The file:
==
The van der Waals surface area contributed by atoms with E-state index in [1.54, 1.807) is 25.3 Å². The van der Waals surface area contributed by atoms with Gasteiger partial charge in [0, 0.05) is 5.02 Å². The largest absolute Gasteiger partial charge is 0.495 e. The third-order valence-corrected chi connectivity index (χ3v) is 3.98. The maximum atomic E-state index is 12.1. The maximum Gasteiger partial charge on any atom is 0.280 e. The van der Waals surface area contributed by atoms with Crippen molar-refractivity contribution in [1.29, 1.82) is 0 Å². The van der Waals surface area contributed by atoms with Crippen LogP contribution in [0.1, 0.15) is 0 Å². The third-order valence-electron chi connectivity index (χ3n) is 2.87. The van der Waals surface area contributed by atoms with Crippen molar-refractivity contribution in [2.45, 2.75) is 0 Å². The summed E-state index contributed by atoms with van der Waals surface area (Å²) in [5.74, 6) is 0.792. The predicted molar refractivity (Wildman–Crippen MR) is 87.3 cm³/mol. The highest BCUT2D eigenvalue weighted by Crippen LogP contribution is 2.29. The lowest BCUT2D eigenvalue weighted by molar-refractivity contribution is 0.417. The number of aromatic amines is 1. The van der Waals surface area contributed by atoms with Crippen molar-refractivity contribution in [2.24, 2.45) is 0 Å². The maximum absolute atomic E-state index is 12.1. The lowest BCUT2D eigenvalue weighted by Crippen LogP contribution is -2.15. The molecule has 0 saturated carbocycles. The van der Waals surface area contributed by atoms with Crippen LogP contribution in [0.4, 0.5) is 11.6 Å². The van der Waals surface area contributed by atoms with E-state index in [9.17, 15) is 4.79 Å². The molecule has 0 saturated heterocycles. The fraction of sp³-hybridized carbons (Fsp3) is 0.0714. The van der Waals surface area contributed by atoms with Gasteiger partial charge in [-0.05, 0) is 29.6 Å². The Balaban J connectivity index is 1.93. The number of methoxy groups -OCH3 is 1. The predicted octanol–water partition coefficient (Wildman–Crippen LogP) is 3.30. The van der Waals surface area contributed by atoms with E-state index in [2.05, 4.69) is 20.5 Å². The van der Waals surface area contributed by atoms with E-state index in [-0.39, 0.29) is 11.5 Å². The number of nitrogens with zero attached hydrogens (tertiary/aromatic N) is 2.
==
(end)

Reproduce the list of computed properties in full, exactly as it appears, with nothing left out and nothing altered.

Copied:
The van der Waals surface area contributed by atoms with E-state index in [1.54, 1.807) is 25.3 Å². The van der Waals surface area contributed by atoms with Gasteiger partial charge in [0, 0.05) is 5.02 Å². The largest absolute Gasteiger partial charge is 0.495 e. The third-order valence-corrected chi connectivity index (χ3v) is 3.98. The maximum atomic E-state index is 12.1. The maximum Gasteiger partial charge on any atom is 0.280 e. The van der Waals surface area contributed by atoms with Crippen molar-refractivity contribution in [1.29, 1.82) is 0 Å². The van der Waals surface area contributed by atoms with Crippen LogP contribution in [0.1, 0.15) is 0 Å². The third-order valence-electron chi connectivity index (χ3n) is 2.87. The van der Waals surface area contributed by atoms with Crippen molar-refractivity contribution in [2.45, 2.75) is 0 Å². The summed E-state index contributed by atoms with van der Waals surface area (Å²) in [5.74, 6) is 0.792. The predicted molar refractivity (Wildman–Crippen MR) is 87.3 cm³/mol. The highest BCUT2D eigenvalue weighted by Crippen LogP contribution is 2.29. The lowest BCUT2D eigenvalue weighted by molar-refractivity contribution is 0.417. The number of aromatic amines is 1. The van der Waals surface area contributed by atoms with Crippen molar-refractivity contribution in [2.24, 2.45) is 0 Å². The maximum absolute atomic E-state index is 12.1. The lowest BCUT2D eigenvalue weighted by Crippen LogP contribution is -2.15. The molecule has 0 saturated carbocycles. The van der Waals surface area contributed by atoms with Crippen LogP contribution in [0.4, 0.5) is 11.6 Å². The van der Waals surface area contributed by atoms with E-state index in [9.17, 15) is 4.79 Å². The molecule has 0 saturated heterocycles. The fraction of sp³-hybridized carbons (Fsp3) is 0.0714. The van der Waals surface area contributed by atoms with Gasteiger partial charge in [-0.05, 0) is 29.6 Å². The Balaban J connectivity index is 1.93. The number of methoxy groups -OCH3 is 1. The predicted octanol–water partition coefficient (Wildman–Crippen LogP) is 3.30. The van der Waals surface area contributed by atoms with E-state index in [2.05, 4.69) is 20.5 Å². The van der Waals surface area contributed by atoms with E-state index in [-0.39, 0.29) is 11.5 Å². The number of nitrogens with zero attached hydrogens (tertiary/aromatic N) is 2.